And you just sat there and you didn’t do anything?
Tom Nelson:
I sat there some. The no I think I mostly stood, but it communicated and brought Monday into Sunday. It’s not just about connecting Sunday and Monday, it’s about bringing Monday into Sunday. And that was, you know we could say that as a preacher was transformational and the spirit of God had worked in people’s lives and people would come up to you and say I’ve always felt like a second-class citizen, this is the first time a pastor has even cared to talk about this. And now I’m seeing it in scripture. I am seeing it in terms of Christ being a carpenter, I’m seeing the connections and I’m understanding my workplace much differently. So that said our church, I think that sermon series. And then, out of that sermon series, we wrote the book Work Matters. People came to us and said we need to do this so that began, and we began to think about discipleship and language, and Sunday morning benedictions and our liturgy adjustments and things like that, and pastoral prayer began to change.
Darrell L. Bock:
Did you, because I know some churches do this, did you also do some different kinds of commissioning, service is probably too long a word, but commissioning actions to affirm people in the various roles that they have in their work?

Tom Nelson:

Right we began to live that out as the priesthood of believers and on a Sunday morning, sure we would commission a short-term cross-cultural missionary, because we value that, or someone going to seminary, but we also commission people who were going into education or business, blue collar kind of workers and we do that periodically still. We call it this time tomorrow. And churches around the country are increasingly doing this. It’s a brief interview with a member of the congregation and we ask 3 questions. And the questions are, what do you love about your work? What do you find most meaningful? What do you do? What do you find most challenging? And how can I pray for you? And you would not believe how the congregation, when sometimes they yawn during my sermons, sad to say, or their phone goes off, everybody is locked in on that moment in a worshipful posture like a bird dog. It’s just it’s amazing how people connect with fellow parishioners who are trying to live their faith out on Monday. It is transformational.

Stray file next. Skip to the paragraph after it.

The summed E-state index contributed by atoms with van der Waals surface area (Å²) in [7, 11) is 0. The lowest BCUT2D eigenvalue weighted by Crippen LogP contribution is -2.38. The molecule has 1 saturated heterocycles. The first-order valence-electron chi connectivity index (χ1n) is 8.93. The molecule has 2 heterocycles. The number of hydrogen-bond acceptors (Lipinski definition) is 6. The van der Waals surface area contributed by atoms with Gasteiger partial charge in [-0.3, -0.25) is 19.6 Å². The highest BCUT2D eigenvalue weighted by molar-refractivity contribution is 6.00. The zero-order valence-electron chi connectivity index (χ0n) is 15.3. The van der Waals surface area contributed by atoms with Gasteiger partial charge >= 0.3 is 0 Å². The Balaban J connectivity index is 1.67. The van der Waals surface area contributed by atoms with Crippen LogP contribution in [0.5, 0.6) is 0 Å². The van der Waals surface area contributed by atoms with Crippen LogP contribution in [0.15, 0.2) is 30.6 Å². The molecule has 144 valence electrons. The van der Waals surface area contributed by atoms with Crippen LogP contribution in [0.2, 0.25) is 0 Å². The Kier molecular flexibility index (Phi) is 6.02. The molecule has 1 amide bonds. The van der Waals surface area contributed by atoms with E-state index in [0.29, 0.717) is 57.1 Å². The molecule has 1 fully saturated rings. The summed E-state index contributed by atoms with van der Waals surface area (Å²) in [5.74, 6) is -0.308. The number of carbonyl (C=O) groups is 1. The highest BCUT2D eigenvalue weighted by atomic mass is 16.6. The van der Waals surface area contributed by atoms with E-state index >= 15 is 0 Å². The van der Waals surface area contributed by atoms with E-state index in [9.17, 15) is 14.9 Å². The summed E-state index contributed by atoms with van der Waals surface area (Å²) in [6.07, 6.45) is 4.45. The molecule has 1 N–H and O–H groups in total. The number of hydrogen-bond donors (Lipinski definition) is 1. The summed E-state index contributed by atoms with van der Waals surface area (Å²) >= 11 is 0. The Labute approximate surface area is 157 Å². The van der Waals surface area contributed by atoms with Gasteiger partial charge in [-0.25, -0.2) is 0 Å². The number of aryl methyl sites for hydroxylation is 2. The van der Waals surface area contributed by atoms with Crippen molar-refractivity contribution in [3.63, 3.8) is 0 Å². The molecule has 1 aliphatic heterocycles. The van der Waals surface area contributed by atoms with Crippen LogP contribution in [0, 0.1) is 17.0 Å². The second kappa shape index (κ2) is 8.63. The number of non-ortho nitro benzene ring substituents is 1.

Darrell L. Bock:
Yeah, I just did a little consulting time with Dallas county sheriffs. And my first question to them was, as we were talking about team building and that kind of thing, was explain to me what motivates you to do your work other than the fact that you’re earning a check. And it was amazing. The thought people gave to why they were doing what they were doing, and, of course, you know a sheriff is in danger. I mean, they, you know one of the guys had some to jail so all the bad guys show up in his neck of the woods. You know one of the women just came out and said I view it as my service to God. And wonderful, articulate, African American lady just stepped forward and said this is my ministry. And saw it very much in those terms. And so you get a sense that there are a lot of very dedicated people out there who are actually looking to the church to help them think through that part of their life and that part of their day.
Tom Nelson:
I agree. There’s just a longing to have their faith connect and their church community life connect with where they spend the majority of their time. That God has called them there to worship him and serve others.
Darrell L. Bock:
So another thing that you did I understand is you began to venture out from your own cubicle. Right?

Tom Nelson:
Yes.
Darrell L. Bock